Fallen fashion mogul Peter Nygard is trying to forestall the sale of his namesake business’ Notre Dame Avenue property, saying an apartment in a warehouse building has been his permanent home since leaving the Bahamas a year and a half ago.
The Nygard Group of Companies was placed in receivership last March after creditors White Oak Commercial Finance and Second Avenue Capital Partners sought repayment of a US$25- million loan.
On Thursday, lawyers for receiver Richter Advisory Group appeared in court via teleconference to seek approval from Queen’s Bench Justice James Edmond to proceed with an offer from Mist Holdings Inc. to purchase the property.
In an affidavit filed Thursday, Nygard said an apartment at 1340 Notre Dame Ave. has been his home for more than 40 years when he was not living in the Bahamas, and his permanent home for the past year and a half.
Nygard said the locks to the residence were changed while he was away and he was notified by the receiver he would have to vacate the premises by June 5.
"It was always my intention to continue my residency at 1340 Notre Dame during the summer, even though I spent most of my time at my summer (Falcon Lake) residence," Nygard said in the affidavit.
Nygard said he instructed two "associates" to pick up some of his belongings, but they were prevented by the receiver from removing several personal items, including physical training equipment, a 1977 Excalibur, and 2005 Hummer, as well as property belonging to the estate of his late sister.
Nygard said he made an offer to the receiver last March to buy or rent the two separate buildings that make up the apartment and his offices, but they "remain outstanding."
Nygard described Mist Holdings Inc. as a "fire sale buyer" that offered to purchase the properties at "well below appraisal value."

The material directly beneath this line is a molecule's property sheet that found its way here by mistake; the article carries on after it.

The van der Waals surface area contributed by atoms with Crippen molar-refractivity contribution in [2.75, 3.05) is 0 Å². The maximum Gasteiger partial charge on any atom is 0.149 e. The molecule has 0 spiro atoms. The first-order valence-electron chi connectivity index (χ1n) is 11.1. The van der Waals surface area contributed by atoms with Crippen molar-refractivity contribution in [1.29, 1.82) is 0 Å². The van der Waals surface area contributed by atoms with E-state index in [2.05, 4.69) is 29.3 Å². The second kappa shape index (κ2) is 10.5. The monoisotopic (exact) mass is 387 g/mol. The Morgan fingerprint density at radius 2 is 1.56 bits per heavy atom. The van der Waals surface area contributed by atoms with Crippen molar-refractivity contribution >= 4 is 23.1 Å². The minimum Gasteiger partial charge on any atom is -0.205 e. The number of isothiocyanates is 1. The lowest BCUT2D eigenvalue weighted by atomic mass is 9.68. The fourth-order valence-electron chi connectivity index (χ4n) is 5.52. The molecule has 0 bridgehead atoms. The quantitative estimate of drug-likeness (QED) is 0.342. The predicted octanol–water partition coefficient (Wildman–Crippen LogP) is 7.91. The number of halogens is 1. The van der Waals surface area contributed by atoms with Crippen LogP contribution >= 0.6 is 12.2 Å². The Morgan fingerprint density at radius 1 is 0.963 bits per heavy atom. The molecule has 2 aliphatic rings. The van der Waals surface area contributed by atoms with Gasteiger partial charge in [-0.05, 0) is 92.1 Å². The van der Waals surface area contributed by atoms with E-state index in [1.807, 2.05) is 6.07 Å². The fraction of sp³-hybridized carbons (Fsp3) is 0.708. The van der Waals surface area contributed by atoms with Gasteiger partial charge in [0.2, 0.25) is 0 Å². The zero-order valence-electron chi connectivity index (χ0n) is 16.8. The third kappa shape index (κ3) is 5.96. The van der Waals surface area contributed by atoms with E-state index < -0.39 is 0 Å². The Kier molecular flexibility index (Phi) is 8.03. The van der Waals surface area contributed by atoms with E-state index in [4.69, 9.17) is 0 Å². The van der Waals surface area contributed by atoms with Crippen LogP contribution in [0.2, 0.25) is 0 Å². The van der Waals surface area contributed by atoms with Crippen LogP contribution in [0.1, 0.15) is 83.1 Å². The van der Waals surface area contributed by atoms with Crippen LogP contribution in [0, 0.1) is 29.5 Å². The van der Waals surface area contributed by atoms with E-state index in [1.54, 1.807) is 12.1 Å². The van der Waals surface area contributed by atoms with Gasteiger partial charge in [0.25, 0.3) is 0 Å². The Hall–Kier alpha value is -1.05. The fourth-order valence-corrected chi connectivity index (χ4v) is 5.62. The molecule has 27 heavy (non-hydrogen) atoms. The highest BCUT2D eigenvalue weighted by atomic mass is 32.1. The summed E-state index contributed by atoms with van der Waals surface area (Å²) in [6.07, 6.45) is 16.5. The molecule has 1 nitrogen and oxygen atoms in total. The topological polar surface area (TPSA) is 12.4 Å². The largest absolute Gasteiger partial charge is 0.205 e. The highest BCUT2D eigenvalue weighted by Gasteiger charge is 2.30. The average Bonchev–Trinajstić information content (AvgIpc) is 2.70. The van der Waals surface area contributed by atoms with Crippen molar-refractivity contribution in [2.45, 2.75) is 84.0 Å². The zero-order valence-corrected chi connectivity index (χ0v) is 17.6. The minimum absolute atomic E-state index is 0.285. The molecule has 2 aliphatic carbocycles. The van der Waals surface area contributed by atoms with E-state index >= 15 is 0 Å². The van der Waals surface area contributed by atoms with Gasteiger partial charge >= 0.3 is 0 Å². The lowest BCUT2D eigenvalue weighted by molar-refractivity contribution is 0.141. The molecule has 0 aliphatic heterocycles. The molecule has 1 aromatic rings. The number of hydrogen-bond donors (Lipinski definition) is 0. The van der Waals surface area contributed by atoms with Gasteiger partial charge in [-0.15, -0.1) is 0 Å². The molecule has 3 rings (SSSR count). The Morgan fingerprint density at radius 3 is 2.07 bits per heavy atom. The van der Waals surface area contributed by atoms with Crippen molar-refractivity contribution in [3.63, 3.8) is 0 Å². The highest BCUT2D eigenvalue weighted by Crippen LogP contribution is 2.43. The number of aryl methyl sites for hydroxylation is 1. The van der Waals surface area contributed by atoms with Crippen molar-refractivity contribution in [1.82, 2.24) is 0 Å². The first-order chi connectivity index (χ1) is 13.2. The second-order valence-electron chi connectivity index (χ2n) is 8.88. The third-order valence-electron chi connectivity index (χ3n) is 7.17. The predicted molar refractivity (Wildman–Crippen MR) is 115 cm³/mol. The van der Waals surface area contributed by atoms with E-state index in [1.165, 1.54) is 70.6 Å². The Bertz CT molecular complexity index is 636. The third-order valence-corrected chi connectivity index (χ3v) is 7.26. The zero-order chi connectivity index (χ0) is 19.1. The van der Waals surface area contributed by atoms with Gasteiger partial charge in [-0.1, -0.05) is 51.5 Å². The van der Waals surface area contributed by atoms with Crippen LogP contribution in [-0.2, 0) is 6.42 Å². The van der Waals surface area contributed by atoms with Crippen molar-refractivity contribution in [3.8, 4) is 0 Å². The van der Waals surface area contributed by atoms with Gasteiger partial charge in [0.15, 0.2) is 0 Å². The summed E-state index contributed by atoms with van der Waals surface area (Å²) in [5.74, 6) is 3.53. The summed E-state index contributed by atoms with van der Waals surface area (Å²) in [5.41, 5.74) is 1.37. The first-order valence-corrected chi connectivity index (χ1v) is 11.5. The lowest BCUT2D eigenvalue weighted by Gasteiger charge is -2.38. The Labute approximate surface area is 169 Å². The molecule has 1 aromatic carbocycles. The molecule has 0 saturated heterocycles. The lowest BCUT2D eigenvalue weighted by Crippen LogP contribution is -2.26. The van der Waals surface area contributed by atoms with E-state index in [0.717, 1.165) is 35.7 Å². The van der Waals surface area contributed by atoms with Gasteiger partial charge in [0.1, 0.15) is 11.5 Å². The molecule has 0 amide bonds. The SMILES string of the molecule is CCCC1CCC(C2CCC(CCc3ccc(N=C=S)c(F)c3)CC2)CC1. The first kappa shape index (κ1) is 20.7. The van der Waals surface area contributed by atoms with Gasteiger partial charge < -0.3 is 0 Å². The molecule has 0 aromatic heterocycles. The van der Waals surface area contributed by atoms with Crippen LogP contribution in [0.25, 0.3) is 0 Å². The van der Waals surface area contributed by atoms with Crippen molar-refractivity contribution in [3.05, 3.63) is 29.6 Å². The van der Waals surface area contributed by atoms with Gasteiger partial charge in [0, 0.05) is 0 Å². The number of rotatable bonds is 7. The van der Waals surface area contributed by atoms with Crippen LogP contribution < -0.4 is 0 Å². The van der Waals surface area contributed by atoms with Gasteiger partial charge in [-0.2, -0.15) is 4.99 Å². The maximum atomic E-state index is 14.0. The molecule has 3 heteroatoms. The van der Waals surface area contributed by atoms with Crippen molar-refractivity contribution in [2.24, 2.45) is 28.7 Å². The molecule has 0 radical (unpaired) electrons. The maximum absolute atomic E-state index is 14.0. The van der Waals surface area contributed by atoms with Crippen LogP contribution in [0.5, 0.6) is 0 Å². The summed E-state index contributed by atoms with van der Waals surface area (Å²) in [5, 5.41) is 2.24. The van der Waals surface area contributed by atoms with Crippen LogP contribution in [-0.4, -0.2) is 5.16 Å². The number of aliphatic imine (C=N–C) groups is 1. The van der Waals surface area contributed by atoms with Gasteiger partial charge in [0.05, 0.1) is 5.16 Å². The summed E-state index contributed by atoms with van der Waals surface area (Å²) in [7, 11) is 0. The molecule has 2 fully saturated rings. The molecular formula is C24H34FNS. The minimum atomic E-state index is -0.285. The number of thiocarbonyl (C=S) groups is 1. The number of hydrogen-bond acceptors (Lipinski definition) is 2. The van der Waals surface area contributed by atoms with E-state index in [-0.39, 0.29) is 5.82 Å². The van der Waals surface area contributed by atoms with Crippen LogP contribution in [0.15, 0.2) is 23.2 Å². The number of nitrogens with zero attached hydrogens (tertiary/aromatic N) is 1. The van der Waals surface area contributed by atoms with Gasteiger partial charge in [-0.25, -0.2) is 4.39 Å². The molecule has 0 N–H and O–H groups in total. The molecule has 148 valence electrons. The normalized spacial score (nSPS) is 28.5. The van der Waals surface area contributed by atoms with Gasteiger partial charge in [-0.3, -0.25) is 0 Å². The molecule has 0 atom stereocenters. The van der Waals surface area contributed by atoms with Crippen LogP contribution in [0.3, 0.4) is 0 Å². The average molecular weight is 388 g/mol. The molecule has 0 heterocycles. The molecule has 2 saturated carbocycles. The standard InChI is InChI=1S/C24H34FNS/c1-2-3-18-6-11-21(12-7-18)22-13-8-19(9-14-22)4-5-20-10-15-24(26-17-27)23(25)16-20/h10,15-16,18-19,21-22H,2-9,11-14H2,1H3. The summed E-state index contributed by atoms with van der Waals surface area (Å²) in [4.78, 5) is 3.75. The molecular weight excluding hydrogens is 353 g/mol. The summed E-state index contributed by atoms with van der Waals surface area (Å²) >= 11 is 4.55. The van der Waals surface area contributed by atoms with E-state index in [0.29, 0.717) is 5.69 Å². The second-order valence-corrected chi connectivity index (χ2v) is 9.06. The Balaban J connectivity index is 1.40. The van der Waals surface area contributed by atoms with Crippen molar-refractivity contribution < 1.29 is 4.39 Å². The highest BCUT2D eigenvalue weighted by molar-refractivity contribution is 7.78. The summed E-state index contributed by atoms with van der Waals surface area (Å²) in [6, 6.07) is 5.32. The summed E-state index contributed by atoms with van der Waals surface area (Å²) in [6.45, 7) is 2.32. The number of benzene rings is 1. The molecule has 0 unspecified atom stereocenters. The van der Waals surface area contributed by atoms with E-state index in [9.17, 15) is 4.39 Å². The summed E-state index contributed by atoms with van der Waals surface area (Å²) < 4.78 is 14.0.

The listed sale price for the properties is $5.2 million.
The proposed sale price for the properties is sealed by a court order.
"The receiver’s main reasons for justifying such a low price were that the buyer considered 10,000 sq. ft. as not leasable, and they had no interest in the office/showroom buildings and, in fact, they planned to spend a considerable amount of money to tear these two buildings down," Nygard said.
Nygard argued his offer remains a practical option given there is no firm possession date, "especially since the building is full of inventory and building materials that will take a considerable amount of time to sell."
"Should the existing Mist Holdings offer somehow end up becoming less than its current offer, it is my opinion the court should require the new price to be disclosed and accept my offer of the revised price plus $50,000," Nygard said in the affidavit.
Richter said it received two offers for the properties, but only the Mist Holdings offer was unconditional, making it the more favourable.
"There is a limited market for this product," Richter lawyer Bruce Taylor told court.
If the court does not approve the sale to Mist Holdings "we don’t know what is going to happen to this property in the future," he said.
Taylor said Nygard knew the property was set to be sold but did not "carve out" a tenancy condition in the receivership order.
Nygard, Taylor said, has provided no formal evidence he was a legal tenant in the building and that his use of the executive suite was an "accommodation" of his employment or ownership interest.
"There was no lease, no tenancy, no rent, and all of the costs of that premises were paid by the companies," Taylor said.
Nygard lawyer Wayne Onchulenko said it’s always been Nygard’s position he was a tenant in the building and that it will be up to the Residential Tenancies Board or the court to decide otherwise.
Onchulenko argued Nygard is protected by COVID-19 provincial legislation that prohibits landlords from evicting tenants until Sept. 30.
"Our position is if Mr. Nygard was a tenant, he could not be terminated, he could not be evicted, because the legislation does not allow for it during this COVID period," Onchulenko said.
Edmond is expected to deliver his decision next week.
A class-action lawsuit filed last March in the U.S. accuses Nygard of sexual misconduct against 57 women. Nygard, through his lawyers, has repeatedly maintained his innocence.
Someone once said a journalist is just a reporter in a good suit. Dean Pritchard doesn’t own a good suit. But he knows a good lawsuit.